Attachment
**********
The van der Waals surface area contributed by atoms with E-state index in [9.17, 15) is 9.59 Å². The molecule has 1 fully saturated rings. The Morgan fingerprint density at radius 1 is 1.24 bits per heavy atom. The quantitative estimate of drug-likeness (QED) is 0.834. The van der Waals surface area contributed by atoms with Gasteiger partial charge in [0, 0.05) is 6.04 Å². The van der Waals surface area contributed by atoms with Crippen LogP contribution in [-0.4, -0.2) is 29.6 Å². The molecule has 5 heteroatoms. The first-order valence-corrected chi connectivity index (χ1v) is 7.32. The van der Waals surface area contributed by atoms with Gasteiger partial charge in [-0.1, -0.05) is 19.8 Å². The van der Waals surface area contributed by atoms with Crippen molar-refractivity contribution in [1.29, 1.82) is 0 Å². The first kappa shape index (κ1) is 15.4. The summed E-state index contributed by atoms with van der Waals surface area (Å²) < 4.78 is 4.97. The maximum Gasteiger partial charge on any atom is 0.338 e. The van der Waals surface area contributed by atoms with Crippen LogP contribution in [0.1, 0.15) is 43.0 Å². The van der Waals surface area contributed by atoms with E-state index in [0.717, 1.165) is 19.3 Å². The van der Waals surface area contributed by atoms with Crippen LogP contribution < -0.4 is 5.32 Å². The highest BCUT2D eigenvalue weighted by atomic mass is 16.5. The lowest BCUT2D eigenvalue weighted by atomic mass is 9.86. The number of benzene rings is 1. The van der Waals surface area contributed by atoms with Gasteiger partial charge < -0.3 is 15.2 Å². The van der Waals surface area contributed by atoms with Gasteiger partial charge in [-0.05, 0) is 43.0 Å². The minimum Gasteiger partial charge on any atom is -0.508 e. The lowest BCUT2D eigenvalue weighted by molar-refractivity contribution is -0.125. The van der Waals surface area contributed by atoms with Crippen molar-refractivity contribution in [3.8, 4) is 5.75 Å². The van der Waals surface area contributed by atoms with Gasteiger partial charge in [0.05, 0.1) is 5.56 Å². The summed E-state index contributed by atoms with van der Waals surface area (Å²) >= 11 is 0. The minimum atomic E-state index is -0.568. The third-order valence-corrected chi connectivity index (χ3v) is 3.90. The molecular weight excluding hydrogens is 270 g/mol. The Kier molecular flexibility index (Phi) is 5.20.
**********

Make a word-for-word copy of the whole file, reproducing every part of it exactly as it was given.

The van der Waals surface area contributed by atoms with E-state index in [9.17, 15) is 9.59 Å². The molecule has 1 fully saturated rings. The Morgan fingerprint density at radius 1 is 1.24 bits per heavy atom. The quantitative estimate of drug-likeness (QED) is 0.834. The van der Waals surface area contributed by atoms with Gasteiger partial charge in [0, 0.05) is 6.04 Å². The van der Waals surface area contributed by atoms with Crippen LogP contribution in [-0.4, -0.2) is 29.6 Å². The molecule has 5 heteroatoms. The first-order valence-corrected chi connectivity index (χ1v) is 7.32. The van der Waals surface area contributed by atoms with Gasteiger partial charge in [-0.1, -0.05) is 19.8 Å². The van der Waals surface area contributed by atoms with Crippen molar-refractivity contribution in [1.29, 1.82) is 0 Å². The first kappa shape index (κ1) is 15.4. The summed E-state index contributed by atoms with van der Waals surface area (Å²) < 4.78 is 4.97. The maximum Gasteiger partial charge on any atom is 0.338 e. The van der Waals surface area contributed by atoms with Crippen LogP contribution in [0.1, 0.15) is 43.0 Å². The van der Waals surface area contributed by atoms with E-state index in [0.717, 1.165) is 19.3 Å². The van der Waals surface area contributed by atoms with Crippen LogP contribution < -0.4 is 5.32 Å². The highest BCUT2D eigenvalue weighted by atomic mass is 16.5. The lowest BCUT2D eigenvalue weighted by atomic mass is 9.86. The number of benzene rings is 1. The van der Waals surface area contributed by atoms with Gasteiger partial charge < -0.3 is 15.2 Å². The van der Waals surface area contributed by atoms with Gasteiger partial charge in [-0.05, 0) is 43.0 Å². The minimum Gasteiger partial charge on any atom is -0.508 e. The lowest BCUT2D eigenvalue weighted by molar-refractivity contribution is -0.125. The van der Waals surface area contributed by atoms with Crippen molar-refractivity contribution in [3.8, 4) is 5.75 Å². The van der Waals surface area contributed by atoms with Gasteiger partial charge in [0.05, 0.1) is 5.56 Å². The summed E-state index contributed by atoms with van der Waals surface area (Å²) >= 11 is 0. The minimum atomic E-state index is -0.568. The third-order valence-corrected chi connectivity index (χ3v) is 3.90. The molecular weight excluding hydrogens is 270 g/mol. The Kier molecular flexibility index (Phi) is 5.20.